[oceai Swelled and obeyed its power, like the tremulous tides of th Ah! she was fair, exceeding fair to behold, as she stood with Naked snow-white feet on the gleaming floor of her chamber! Little she dreamed that below, among the trees of the orchard, Waited her lover, and watched for the gleam of her lamp and he

shadow.
Yet were her thoughts of him, and at times a feeling of sadness
Passed o'er her soul, as the sailing shade of clouds in the moon

light
Flitted across the floor and darkened the room for a moment.
And as she gazed from the window she saw serenely the moon pass
Forth from the folds of a cloud, and one star follow her footsteps,
As out of Abraham's tent young Ishmael wandered with Hagar!

IV.
Pleasantly rose next morn the sun on the village of Grand-Pré.
Pleasantly gleamed in the soft, sweet air the Basin of Minas,
Where the ships, with their wavering shadows were riding at ancho
Life had long been astir in the village, and clamorous labour
Knocked with its hundred hands at the golden gates of the morn
ing.

[ing hamlet
Now from the country around, from the farms and the neighbou.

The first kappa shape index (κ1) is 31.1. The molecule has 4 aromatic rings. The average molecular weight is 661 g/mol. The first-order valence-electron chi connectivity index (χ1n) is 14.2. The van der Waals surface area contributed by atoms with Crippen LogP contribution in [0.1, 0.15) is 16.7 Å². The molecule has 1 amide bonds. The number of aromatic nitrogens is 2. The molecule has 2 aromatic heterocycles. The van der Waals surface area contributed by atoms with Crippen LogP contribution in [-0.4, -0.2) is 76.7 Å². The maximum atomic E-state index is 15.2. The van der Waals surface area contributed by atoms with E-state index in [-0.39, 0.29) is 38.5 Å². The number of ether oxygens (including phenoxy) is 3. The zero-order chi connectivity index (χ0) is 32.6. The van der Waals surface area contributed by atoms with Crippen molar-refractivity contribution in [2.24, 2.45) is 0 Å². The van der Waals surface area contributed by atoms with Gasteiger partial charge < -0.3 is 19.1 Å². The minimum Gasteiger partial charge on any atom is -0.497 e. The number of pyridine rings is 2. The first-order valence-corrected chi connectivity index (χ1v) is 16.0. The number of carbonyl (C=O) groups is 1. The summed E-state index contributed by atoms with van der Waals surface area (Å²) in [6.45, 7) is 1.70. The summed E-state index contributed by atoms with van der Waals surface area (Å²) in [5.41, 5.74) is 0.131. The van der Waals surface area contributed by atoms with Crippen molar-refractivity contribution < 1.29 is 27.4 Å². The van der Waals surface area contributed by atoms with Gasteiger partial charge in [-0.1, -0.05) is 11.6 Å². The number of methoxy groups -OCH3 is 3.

Came in their holiday dresses the blithe Acadian peasants.
Many a glad good-morrow and jocund laugh from the young folk
Made the bright air brighter, as up from the numerous meadows,
Where no path could be seen but the track of wheels in the greei

sward
Group after group appeared, and joined or passed on the highway.
Long ere noon, in the village all sounds of labour were silenced.
Thronged were the streets with people; and noisy groups at th

house-doors
Sat in the cheerful sun, and rejoiced and gossiped together.
Every house was an inn, where all were welcomed and feasted;
For with this simple people, who live like brothers together,
All things were held in common, and what one had was another's.
Yet under Benedict's roof hospitality seemed more abundant:
For Evangeline stood among the guests of her father ; [ne
Bright was her face with smiles, and words of welcome and glad
Fell from her beautiful lips, and blessed the cup as she gave it.

Under the open sky, in the odorous air of the orchard,
Bending with golden fruit, was spread the feast of betrothal.
There in the shade of the porch were the priest and the notar

seated;
There good Benedict sat, and sturdy Basil the blacksmith.
Not far withdrawn from these by the cider-press and the bee-hive
Michael the fiddler was placed, with the gayest of hearts and
waistcoats.

(whit Shadow and light from the leaves alternately played on his snow Hair, as it waved in the wind; and the jolly face of the fiddler